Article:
MM: Yeah, it’s been really helpful. Like I said, I worked with Wash every single day up there. And there were a lot of things that he was trying to teach me that, at the time, when you’re not seeing it in a game, you can’t exactly see what he’s trying to get going for you. But now that I’m in the games, I can see exactly what he’s talking about and how it’s translating to me. It’s a night-and-day difference from how I was playing third in spring training to how I’m playing third now. Everything is so much smoother and so much more natural, and that’s due to all the work I’ve been putting in.

AF:  So is there anything specific that you’re working on or anything you’re mentally focused on trying to improve right now?

MM:  The biggest thing I’m trying to work on is getting my swing back. My swing has gotten away from me and it just kind of feels foreign to me right now. And I’m trying to get it back to where I’m used to having it. I believe in myself and I believe that it won’t take too long, but it’s just a process right now. And I’ve got to keep going out every day and harding work. I can’t get too frustrated with it. But that’s just been the biggest thing is trying to get my swing back.

AF:  It sounds like you’re just trying to find that comfort zone again where everything feels right.

MM:  Exactly!

AF:  So how is Nashville as a place to play in and a place to live in?

MM:  I haven’t had too many home games yet, but the town’s great from what I’ve seen. It’s a big town, it’s up and coming. There are a lot of people here, and the country music scene’s outrageous. So many people are out here, and the games I’ve been in we’ve had sold-out crowds almost every night. It’s been pretty crazy. They’ve got that thing out in right field called “The Band Box.” It’s almost like a nightclub out there. They’ve got music playing during the game. It’s just a completely different experience. As far as the field goes, it’s a tough field to hit at. I’ve seen some guys absolutely crush balls that just go nowhere here. I’m kind of used to that coming from Midland. But the situation’s different in Midland because you hit a ball and it gets caught up in the wind. Here, you hit a ball and it just doesn’t go anywhere. If you look at the field, the dimensions are actually pretty fair – they’re almost on the small side. So you think there’d be a lot of home runs being hit there, but there’s just none. I haven’t seen one ball go out to dead center field in batting practice or in a game here. It plays really big.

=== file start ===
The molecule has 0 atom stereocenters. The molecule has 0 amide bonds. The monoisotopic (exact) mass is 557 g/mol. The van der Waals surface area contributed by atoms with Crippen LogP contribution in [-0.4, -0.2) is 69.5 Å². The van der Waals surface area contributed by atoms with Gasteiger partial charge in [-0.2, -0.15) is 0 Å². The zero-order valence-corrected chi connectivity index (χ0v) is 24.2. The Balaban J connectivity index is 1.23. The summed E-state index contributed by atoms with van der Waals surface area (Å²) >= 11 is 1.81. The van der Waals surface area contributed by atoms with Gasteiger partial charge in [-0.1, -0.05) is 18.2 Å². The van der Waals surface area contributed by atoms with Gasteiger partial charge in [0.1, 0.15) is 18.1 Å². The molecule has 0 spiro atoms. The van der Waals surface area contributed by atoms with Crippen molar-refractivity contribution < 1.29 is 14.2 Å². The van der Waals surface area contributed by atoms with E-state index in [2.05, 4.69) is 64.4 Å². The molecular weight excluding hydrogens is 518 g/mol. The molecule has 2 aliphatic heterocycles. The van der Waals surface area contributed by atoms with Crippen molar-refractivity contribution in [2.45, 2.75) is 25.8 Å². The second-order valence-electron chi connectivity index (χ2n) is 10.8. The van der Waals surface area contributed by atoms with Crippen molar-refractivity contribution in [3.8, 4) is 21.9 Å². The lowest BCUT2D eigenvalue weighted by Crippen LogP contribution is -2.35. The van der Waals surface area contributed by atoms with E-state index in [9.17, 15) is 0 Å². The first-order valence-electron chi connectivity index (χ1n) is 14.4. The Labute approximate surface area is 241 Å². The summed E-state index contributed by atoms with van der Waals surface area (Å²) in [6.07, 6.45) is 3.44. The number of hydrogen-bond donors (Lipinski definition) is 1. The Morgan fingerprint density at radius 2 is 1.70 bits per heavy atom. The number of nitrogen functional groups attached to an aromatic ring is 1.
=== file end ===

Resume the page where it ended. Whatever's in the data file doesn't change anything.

AF:  So, on a day-to-day basis, what’s the best thing about playing in the majors as opposed to the minors?

MM:  You know, on the road, it’s definitely the hotels. When you’re up there, you get your own room. You’re staying in 5-star hotels. Down here, we still stay in pretty nice hotels, but you’ve got a roommate. Being a young guy, it’s a little different up there. You’ve got to be at the field early. You’ve got to find your own way there. That’s not a rule, but it’s kind of like an unwritten rule. If you’re a young guy, you probably need to find your own way to the field – you probably shouldn’t ride the bus. But the biggest thing for me is just the living situation up there is just a lot different. You get treated pretty well up there.

 

JOEY WENDLE

jwWendle, Joey325-year-old second baseman Joey Wendle joined the A’s this past offseason in one of the more surprising deals for A’s fans, when the team traded popular first baseman Brandon Moss to the Indians for the Double-A infielder whom most A’s followers had never heard of. He’s played in 95 of Nashville’s 100 games so far this season, appearing at second base in all of them. Everyone at Nashville raves about Wendle’s work ethic and his hustle in the field and claims that he’s been as solid as can be at second base this season. He also leads the team in doubles with 27, but the one critique most frequently raised about Wendle concerns his plate discipline. He’s walked just 17 times in 425 plate appearances, but he says that he knows what he needs to work on to get where he wants to go.